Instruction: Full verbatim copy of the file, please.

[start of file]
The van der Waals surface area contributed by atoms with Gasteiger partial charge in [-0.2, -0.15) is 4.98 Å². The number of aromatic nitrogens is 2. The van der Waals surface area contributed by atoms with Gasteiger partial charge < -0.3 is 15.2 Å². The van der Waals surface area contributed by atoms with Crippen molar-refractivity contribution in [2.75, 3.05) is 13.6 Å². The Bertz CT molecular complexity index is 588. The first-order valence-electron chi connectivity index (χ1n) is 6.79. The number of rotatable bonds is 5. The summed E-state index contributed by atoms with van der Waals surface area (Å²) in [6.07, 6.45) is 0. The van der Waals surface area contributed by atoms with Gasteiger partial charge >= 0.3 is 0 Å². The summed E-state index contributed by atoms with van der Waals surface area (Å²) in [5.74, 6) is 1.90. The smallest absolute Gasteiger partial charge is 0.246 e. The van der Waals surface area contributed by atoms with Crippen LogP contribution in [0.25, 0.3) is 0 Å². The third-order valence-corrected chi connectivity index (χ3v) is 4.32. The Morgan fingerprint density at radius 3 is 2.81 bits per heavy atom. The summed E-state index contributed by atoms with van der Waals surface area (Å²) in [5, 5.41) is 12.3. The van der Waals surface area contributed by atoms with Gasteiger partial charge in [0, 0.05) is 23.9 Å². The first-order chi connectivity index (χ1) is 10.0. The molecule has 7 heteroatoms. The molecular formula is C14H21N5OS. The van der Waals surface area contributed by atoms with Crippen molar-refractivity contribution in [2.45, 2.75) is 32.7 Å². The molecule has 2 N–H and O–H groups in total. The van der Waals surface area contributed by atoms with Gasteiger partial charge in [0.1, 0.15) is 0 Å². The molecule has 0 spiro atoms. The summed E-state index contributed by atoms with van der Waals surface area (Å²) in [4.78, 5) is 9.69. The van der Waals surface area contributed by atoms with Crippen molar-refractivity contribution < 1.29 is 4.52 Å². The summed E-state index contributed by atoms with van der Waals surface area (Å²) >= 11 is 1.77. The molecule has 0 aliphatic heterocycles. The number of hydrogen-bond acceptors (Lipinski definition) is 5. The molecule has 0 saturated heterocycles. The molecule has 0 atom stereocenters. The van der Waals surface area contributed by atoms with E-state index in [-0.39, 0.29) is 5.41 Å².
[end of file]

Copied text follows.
The van der Waals surface area contributed by atoms with Gasteiger partial charge in [-0.2, -0.15) is 4.98 Å². The number of aromatic nitrogens is 2. The van der Waals surface area contributed by atoms with Gasteiger partial charge < -0.3 is 15.2 Å². The van der Waals surface area contributed by atoms with Crippen molar-refractivity contribution in [2.75, 3.05) is 13.6 Å². The Bertz CT molecular complexity index is 588. The first-order valence-electron chi connectivity index (χ1n) is 6.79. The number of rotatable bonds is 5. The summed E-state index contributed by atoms with van der Waals surface area (Å²) in [6.07, 6.45) is 0. The van der Waals surface area contributed by atoms with Gasteiger partial charge >= 0.3 is 0 Å². The summed E-state index contributed by atoms with van der Waals surface area (Å²) in [5.74, 6) is 1.90. The smallest absolute Gasteiger partial charge is 0.246 e. The van der Waals surface area contributed by atoms with Crippen LogP contribution in [0.25, 0.3) is 0 Å². The third-order valence-corrected chi connectivity index (χ3v) is 4.32. The Morgan fingerprint density at radius 3 is 2.81 bits per heavy atom. The summed E-state index contributed by atoms with van der Waals surface area (Å²) in [5, 5.41) is 12.3. The van der Waals surface area contributed by atoms with Gasteiger partial charge in [0, 0.05) is 23.9 Å². The first-order chi connectivity index (χ1) is 10.0. The molecule has 7 heteroatoms. The molecular formula is C14H21N5OS. The van der Waals surface area contributed by atoms with Crippen molar-refractivity contribution in [2.45, 2.75) is 32.7 Å². The molecule has 2 N–H and O–H groups in total. The van der Waals surface area contributed by atoms with Gasteiger partial charge in [0.1, 0.15) is 0 Å². The molecule has 0 spiro atoms. The summed E-state index contributed by atoms with van der Waals surface area (Å²) in [4.78, 5) is 9.69. The van der Waals surface area contributed by atoms with Crippen molar-refractivity contribution < 1.29 is 4.52 Å². The summed E-state index contributed by atoms with van der Waals surface area (Å²) >= 11 is 1.77. The molecule has 0 aliphatic heterocycles. The number of hydrogen-bond acceptors (Lipinski definition) is 5. The molecule has 0 saturated heterocycles. The molecule has 0 atom stereocenters. The van der Waals surface area contributed by atoms with E-state index in [-0.39, 0.29) is 5.41 Å².